Date of Award


Document Type

Scholarly Project

Degree Name

Master of Occupational Therapy (MOT)


Occupational Therapy

First Advisor

Nicole Harris


Developmental Disabilities; Intellectual Disability; Autism Spectrum Disorder (ASD); Law Enforcement; Criminal Justice System; Occupational Therapy Practice Framework: Domain and Process; Training Program


Background: It has been found that individuals who have disabilities such as developmental disabilities (DD), intellectual disabilities (ID), and Autism Spectrum Disorder (ASD) are more likely to have interactions with members of law enforcement and the criminal justice system (Gendle & Woodhams, 2005; Henshaw & Thomas, 2012; Rava, Shattuck, Rast, & Roux, 2017; Spaan, & Kaal, 2019). It has also been suggested that symptoms of such disabilities can influence the ways in which law enforcement engage and interact with these individuals (Gardner, Campbell, & Westdal, 2018). Lack of knowledge, insufficient training, personal experiences, and barriers to communication have been identified as the common themes that affect the interactions between individuals with disabilities and members of law enforcement.

Purpose: The purpose of this scholarly project was to develop an interactive training program for individuals with disabilities and members of law enforcement. The program is grounded in occupational therapy theory to allow the two populations to improve interactions with one another.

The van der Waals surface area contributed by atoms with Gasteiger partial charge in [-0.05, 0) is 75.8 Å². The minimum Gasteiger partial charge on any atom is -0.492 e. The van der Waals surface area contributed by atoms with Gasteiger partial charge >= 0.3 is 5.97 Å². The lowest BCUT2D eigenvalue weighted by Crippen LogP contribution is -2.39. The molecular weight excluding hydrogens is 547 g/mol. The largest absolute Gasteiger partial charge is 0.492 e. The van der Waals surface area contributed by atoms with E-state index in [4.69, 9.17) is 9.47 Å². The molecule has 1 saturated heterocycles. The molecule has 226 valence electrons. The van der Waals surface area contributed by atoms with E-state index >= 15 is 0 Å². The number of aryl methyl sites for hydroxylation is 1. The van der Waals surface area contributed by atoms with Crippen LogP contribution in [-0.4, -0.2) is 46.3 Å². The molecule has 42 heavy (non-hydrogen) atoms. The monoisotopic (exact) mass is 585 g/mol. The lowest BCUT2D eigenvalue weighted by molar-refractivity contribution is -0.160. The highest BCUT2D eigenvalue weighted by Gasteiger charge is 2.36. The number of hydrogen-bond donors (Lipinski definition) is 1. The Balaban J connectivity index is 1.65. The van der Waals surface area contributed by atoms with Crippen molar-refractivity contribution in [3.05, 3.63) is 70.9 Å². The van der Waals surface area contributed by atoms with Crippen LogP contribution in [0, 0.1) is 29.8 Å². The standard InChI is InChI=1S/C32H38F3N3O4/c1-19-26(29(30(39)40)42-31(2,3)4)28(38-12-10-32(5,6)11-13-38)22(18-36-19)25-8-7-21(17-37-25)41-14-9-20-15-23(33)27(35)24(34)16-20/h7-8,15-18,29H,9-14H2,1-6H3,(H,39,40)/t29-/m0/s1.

Methods: The program developers conducted a review of literature looking specifically at ASD, ID, DD, law enforcement, criminal justice, and training that is provided to members of such populations. Through the literature review, gaps were identified in current literature and training including a lack of research from the United States, outdated research, and trainings that do not address both populations. Next, the role of occupational therapy in addressing the problem was identified using the Occupational Therapy Practice Framework: Domain and Process (American Occupational Therapy Association [AOTA], 2014). Finally, an interactive training program consisting of three, two-hour sessions was developed.

Conclusions: The training program titled Understanding Us: An Interactive Training Program for Individuals with Disabilities and Members of Law Enforcement was designed to be implemented by occupational therapy practitioners and occupational therapy students to foster more positive interactions between individuals with disabilities and members of law enforcement.